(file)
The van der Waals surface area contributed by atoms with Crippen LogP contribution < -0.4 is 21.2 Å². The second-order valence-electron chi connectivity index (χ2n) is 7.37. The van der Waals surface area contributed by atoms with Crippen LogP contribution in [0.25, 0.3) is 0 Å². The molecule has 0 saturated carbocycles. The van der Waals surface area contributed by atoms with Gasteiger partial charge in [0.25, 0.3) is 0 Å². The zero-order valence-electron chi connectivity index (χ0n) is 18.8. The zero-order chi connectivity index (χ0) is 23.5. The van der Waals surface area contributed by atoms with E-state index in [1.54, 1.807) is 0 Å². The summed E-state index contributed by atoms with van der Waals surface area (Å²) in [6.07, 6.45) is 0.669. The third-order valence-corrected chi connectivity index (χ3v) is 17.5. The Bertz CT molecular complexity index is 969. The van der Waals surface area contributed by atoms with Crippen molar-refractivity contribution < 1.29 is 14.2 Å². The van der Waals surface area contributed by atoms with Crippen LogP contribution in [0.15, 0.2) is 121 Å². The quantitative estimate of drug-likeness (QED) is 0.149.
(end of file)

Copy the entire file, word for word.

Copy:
The van der Waals surface area contributed by atoms with Crippen LogP contribution < -0.4 is 21.2 Å². The second-order valence-electron chi connectivity index (χ2n) is 7.37. The van der Waals surface area contributed by atoms with Crippen LogP contribution in [0.25, 0.3) is 0 Å². The molecule has 0 saturated carbocycles. The van der Waals surface area contributed by atoms with Gasteiger partial charge in [0.25, 0.3) is 0 Å². The zero-order valence-electron chi connectivity index (χ0n) is 18.8. The zero-order chi connectivity index (χ0) is 23.5. The van der Waals surface area contributed by atoms with E-state index in [1.54, 1.807) is 0 Å². The summed E-state index contributed by atoms with van der Waals surface area (Å²) in [6.07, 6.45) is 0.669. The third-order valence-corrected chi connectivity index (χ3v) is 17.5. The Bertz CT molecular complexity index is 969. The van der Waals surface area contributed by atoms with Crippen molar-refractivity contribution < 1.29 is 14.2 Å². The van der Waals surface area contributed by atoms with Crippen LogP contribution in [0.15, 0.2) is 121 Å². The quantitative estimate of drug-likeness (QED) is 0.149.